Institute for Telecommunication Sciences / July 1968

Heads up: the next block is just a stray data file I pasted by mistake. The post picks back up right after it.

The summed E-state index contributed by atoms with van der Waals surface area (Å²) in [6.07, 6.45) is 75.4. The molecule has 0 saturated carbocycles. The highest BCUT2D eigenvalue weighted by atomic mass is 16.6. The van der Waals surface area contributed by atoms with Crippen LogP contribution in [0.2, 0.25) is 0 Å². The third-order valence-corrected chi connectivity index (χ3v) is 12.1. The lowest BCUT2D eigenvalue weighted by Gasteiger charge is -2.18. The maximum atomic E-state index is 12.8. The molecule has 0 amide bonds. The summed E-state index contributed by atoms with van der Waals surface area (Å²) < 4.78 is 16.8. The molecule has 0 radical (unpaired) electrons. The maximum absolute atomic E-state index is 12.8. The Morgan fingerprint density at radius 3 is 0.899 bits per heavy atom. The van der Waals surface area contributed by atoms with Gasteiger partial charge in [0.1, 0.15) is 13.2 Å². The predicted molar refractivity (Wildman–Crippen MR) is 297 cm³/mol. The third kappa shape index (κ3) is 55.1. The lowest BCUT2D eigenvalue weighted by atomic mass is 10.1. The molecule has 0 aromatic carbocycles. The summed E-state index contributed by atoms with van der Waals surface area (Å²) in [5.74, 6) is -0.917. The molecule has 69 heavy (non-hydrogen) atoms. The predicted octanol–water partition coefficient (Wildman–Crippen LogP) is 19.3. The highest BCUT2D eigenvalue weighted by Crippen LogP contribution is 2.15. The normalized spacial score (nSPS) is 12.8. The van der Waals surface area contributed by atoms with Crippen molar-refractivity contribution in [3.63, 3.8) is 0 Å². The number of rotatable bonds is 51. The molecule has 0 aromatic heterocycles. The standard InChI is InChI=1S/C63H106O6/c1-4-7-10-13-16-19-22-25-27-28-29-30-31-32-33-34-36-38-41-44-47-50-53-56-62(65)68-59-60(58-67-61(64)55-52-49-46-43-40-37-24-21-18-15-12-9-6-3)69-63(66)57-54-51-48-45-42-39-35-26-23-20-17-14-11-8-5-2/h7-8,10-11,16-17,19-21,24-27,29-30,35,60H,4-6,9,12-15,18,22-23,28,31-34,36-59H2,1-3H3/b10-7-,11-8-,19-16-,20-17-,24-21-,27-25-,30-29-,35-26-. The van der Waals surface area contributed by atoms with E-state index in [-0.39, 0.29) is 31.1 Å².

In July 1968 one of ITS’s most famous publications was released. “Prediction of Tropospheric Radio Transmission Loss Over Irregular Terrain: A Computer Model” described a software product based on the groundbreaking work done for Tech Note 101 three years earlier. The FORTRAN program created by ITS engineers Anita Longley and Phil Rice is better known as the Irregular Terrain Model (ITM) or simply Longley-Rice. This was one of the first computerized models of radio propagation that could be used effectively in the real world. It incorporated general terrain features, climate, antenna characteristics, and wavelength into a general propagation model. The computerized model could be used to predict the propagation between two points or to predict the full propagation from a transmitter. To verify their work the team compared the model's predictions to over 800 measured communications paths from around the world. ITM predated digital elevation databases, and was used heavily for decades after its publication. The FCC used the Longley-Rice model for expansion of both satellite and digital television allocations. ITM remains an important propagation model almost 50 years later, and the software implementations in FORTRAN and C++, dated as the languages are, are still among the most downloaded ITS software. ITS continues to improve and update the model, which remains a fundamental tool in the effort to maximize spectrum utilization.